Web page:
It’s become something of a film festival truism that certain movies play better at high altitudes. Exhibit A would probably be “The Blair Witch Project,” which took Sundance by storm in 1999 and generated tremendous word-of-mouth buzz, but was widely considered a disappointment by those who flocked to see it in theaters. As the conventional wisdom goes, the movie’s lost-in-the-woods premise played like gangbusters in chilly, secluded Park City, Utah, in a way that it simply couldn’t replicate closer to sea level.
Which is not to suggest that films featuring frigid forest settings have some sort of Sundance advantage. The reverse, in fact, can also be true. For viewers experiencing the frost fatigue that always sets in mid-festival, a movie set over the course of, say, a long, hot summer in Italy — where young people lie about in the sun, imbibing fresh-squeezed fruit juice and the sight of each other’s beautiful bodies — might be just the thing to take the edge off that Park City chill.
And so it was excellent meteorological counterprogramming that the festival chose one of its coldest, snowiest days so far to unveil Luca Guadagnino’s intoxicatingly al fresco new movie, “Call Me by Your Name.” Adapted from André Aciman’s novel about a teenager’s summer of love in the 1980s, the film has all the wild beauty and simmering erotic languor we’ve come to expect from the director of “I Am Love” and “A Bigger Splash,” both of which followed characters looking for love in all the wrong (but fabulously beautiful and luxurious) places.
To this day, Carl King can’t quite explain why he did it. Why he sacrificed 20 years of his life. His marriage. His financial security. All in a long shot bid to get his friend Colin Warner out of prison.
“Maybe it was that I grew up in a family, in Trinidad, where my older siblings were always involved in student activities,” King said. “Or maybe it just felt like a purpose. It’s your brother, and you’re not going to give up until you can help him.”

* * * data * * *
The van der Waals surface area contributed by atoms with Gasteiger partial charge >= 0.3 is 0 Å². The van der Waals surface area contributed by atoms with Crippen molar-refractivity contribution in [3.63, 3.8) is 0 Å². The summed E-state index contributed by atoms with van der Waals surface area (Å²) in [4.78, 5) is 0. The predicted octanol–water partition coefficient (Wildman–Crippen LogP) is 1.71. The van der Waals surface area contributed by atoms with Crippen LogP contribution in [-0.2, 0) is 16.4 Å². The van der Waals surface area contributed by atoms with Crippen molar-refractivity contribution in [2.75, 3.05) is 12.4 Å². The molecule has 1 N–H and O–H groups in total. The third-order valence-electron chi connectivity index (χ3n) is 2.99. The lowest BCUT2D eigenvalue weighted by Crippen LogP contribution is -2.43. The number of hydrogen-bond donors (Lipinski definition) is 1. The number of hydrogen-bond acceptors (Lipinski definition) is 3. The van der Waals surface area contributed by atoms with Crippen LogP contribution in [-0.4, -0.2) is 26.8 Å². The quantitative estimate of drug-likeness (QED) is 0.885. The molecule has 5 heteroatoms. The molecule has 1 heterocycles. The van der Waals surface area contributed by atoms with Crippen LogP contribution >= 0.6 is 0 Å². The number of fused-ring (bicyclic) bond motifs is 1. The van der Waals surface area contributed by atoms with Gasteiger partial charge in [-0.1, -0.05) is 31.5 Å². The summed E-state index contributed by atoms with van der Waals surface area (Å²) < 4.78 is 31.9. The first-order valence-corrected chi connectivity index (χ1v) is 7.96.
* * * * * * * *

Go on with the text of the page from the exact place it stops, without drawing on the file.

In 1980, Warner was 18, living in the Caribbean section of the Brooklyn, N.Y., neighborhood of Crown Heights. One day, the cops showed up and arrested him. He was charged with killing Mario Hamilton, a young Jamaican man in nearby Flatbush. Warner had never met Hamilton. He had never even heard of him.
From Amy Adams' leading actress snub to Mel Gibson's resurgence, L.A. Times film critics Kenneth Turan and Justin Chang discuss the Oscar nominations.
L.A. Times film critics Justin Chang and Kenneth Turan discuss the 2017 Oscar nominations, including Amy Adams' leading actress snub and Mel Gibson's resurgence. (Video by Myung Chun / Los Angeles Times
Actors Laura Dern and Woody Harrelson reflect on working together in the film "Wilson."
Actors Laura Dern and Woody Harrelson reflect on working together in the film "Wilson," with Harrelson saying he's "gotta get out of the quicksand" of drama. Video by Myung Chun /Interview by Steven Zeitchik
Monday afternoon actress-activist Shailene Woodley joined #NoDAPL protesters marching into the heart of the Sundance Film Festival to challenge Robert Redford's Sundance Institute to put its money where its mouth is: Cut ties to festival sponsor Chase Bank over its funding of the Dakota Access Pipeline.
"There is a hypocrisy in talking about indigenous cultures but not doing anything, as a non-native ally, to stand with them," Woodley said in a live video posted to her Facebook page from the protest, which made its way down Main Street in Park City, Utah, in even harsher conditions than those that greeted Chelsea Handler and other Hollywood stars on Saturday.
Transgender vlogger Gigi Gorgeous says, "I've always felt that sharing my story was the best way to educate people." Now she has a documentary, "This Is Everything: Gigi Gorgeous."
YouTube superstar Gigi Gorgeous on her Sundance documentary "This Is Everything" (in theaters February 3 and on YouTube Red February 8), which chronicles her journey from beauty vlogger to millennial transgender icon, directed by Oscar-winning filmmaker Barbara Kopple ("Miss Sharon Jones!"). Video by Myung Chun / Los Angeles Times
Husband and wife Kumail Nanjiani and Emily V. Gordon relay a fictionalized version of their lives in "The Big Sick." The movie was recently acquired by Amazon Studios for $12 million.
Husband and wife Kumail Nanjiani and Emily V. Gordon relay a fictionalized version of their lives in "The Big Sick." The movie was recently acquired by Amazon Studios for $12 million. Video by Myung Chun / Los Angeles Times